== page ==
With all due respect, this fantasy world of yours is growing more preposterous by the day.
It literally baffles me how a rational man with virtually unlimited access to information can persist in believing these bizarre distortions of fact promoted by a fringe group of unqualified amateurs, shallow pundits and political hacks. You need to wake up and smell the methane, my friend.
Just about every major university in this country (and many more internationally) involved in research on climate change has a web site with copious information on the state of the science, not to mention bios of the scientists involved, usually with helpful links to papers and reports on the research they are undertaking. In a single afternoon you can sort through the work of hundreds of well qualified scientists. This is not to mention the information available to you at the NOAA, NASA, the National Center for Atmospheric Research, and The National Science Foundation.
Yet, with all this marvelous information available at your fingertips, you unquestioningly rely on shoddily researched and poorly documented tracts by the likes of Anthony Watts, Steve McIntyre and JoAnne Nova - none of whom have a degree in atmospheric science. As H.L. Menken once wrote, it is as if a man, confronted by a banquet, should turn his back and stay his hunger by catching and eating flies.
And what supports this behavior? A vast, ever widening conspiracy which involves nearly every qualified climate scientist on Earth. In your world, they're all just a pack of unprincipled opportunists - who would say anything to keep their jobs and paychecks. I reject that idea utterly.
The real casualty here in this pointless debate is the public's loss of faith in their institutions of science and the scientists who have dedicated their lives to understanding the world around us. This is something we cannot afford, especially now. For years, this country has been at the forefront of scientific research. But the rest of he world has already caught up with us. In the years to come, we're going to be facing important challenges and will need a healthy and vigorous scientific establishment to overcome them. But this isn't going to happen so long as the public has been conditioned to distrust, even despise scientists merely for saying things they don't want to hear.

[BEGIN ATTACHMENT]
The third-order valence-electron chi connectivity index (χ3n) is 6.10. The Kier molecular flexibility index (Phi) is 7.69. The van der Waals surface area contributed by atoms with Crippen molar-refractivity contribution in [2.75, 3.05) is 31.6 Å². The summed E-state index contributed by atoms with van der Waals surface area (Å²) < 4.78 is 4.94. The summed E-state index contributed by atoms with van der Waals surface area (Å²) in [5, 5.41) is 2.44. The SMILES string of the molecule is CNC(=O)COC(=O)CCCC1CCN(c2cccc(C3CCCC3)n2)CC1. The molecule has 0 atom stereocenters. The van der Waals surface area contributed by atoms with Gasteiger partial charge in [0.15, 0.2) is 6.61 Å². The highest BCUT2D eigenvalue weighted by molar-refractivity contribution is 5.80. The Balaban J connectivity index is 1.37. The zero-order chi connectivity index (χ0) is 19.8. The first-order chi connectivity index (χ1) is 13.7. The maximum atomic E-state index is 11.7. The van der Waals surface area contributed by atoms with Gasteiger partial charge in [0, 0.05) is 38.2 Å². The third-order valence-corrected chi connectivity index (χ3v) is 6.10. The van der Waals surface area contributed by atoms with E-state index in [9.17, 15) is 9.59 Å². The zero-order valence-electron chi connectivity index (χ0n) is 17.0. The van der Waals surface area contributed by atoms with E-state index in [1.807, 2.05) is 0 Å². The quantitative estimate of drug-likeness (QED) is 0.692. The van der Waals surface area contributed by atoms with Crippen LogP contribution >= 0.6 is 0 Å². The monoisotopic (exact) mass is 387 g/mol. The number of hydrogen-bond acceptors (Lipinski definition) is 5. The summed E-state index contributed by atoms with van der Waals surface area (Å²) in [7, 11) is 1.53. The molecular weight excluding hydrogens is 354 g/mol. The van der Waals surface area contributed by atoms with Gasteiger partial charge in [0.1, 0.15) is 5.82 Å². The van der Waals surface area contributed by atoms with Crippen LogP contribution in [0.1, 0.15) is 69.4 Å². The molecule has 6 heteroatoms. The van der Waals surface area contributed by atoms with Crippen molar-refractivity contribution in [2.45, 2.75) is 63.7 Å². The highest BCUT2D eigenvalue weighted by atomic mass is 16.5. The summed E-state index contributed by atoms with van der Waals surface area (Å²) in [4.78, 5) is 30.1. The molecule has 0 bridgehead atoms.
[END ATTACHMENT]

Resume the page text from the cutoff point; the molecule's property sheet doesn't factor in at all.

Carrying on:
A few posts back I wrote about the "BEE" episode, where a group in Colorado petitioned the local school board to offer an "anti-global warming" course. The course was prepared by one Lene Johansen, who, it turned out, has no college degree of any kind - who in fact, was a college drop-out - from a school of journalism no less. Are you seriously arguing that this is the kind of person you want teaching our kids about science? Have you lost your marbles? To me, this pretty much encapsulates the direction this whole anti-science debate is taking us. The moment we begin to promote scientific dilettantes to positions of authority is the moment we have lost our way, and from now on can just sit on the sidelines and watch as the rest of the world passes us by.
This year, China will become the world leader in the manufacture of wind power equipment, and I doubt if they like Al Gore in China any better than you do. All across the world, in places as diverse and dissimilar as Spain and Japan, countries are making substantial investments in the next generation of clean power technology. But here we sit - denying the consensus conclusions of qualified scientists in favor of the opinions of unqualified hacks - and unable to take even the first, relatively painless steps to lessen our reliance on a diminishing resource which pollutes the planet.
Steve, I'm old enough to remember the day when American solutions to technical challenges were considered to be synonymous with boldness and innovation. Have we become so timid and feeble as a nation that we will listen to anyone, no matter how bumptious or naive, who tells us we can continue to do things as we always have and the problems of the future will solve themselves?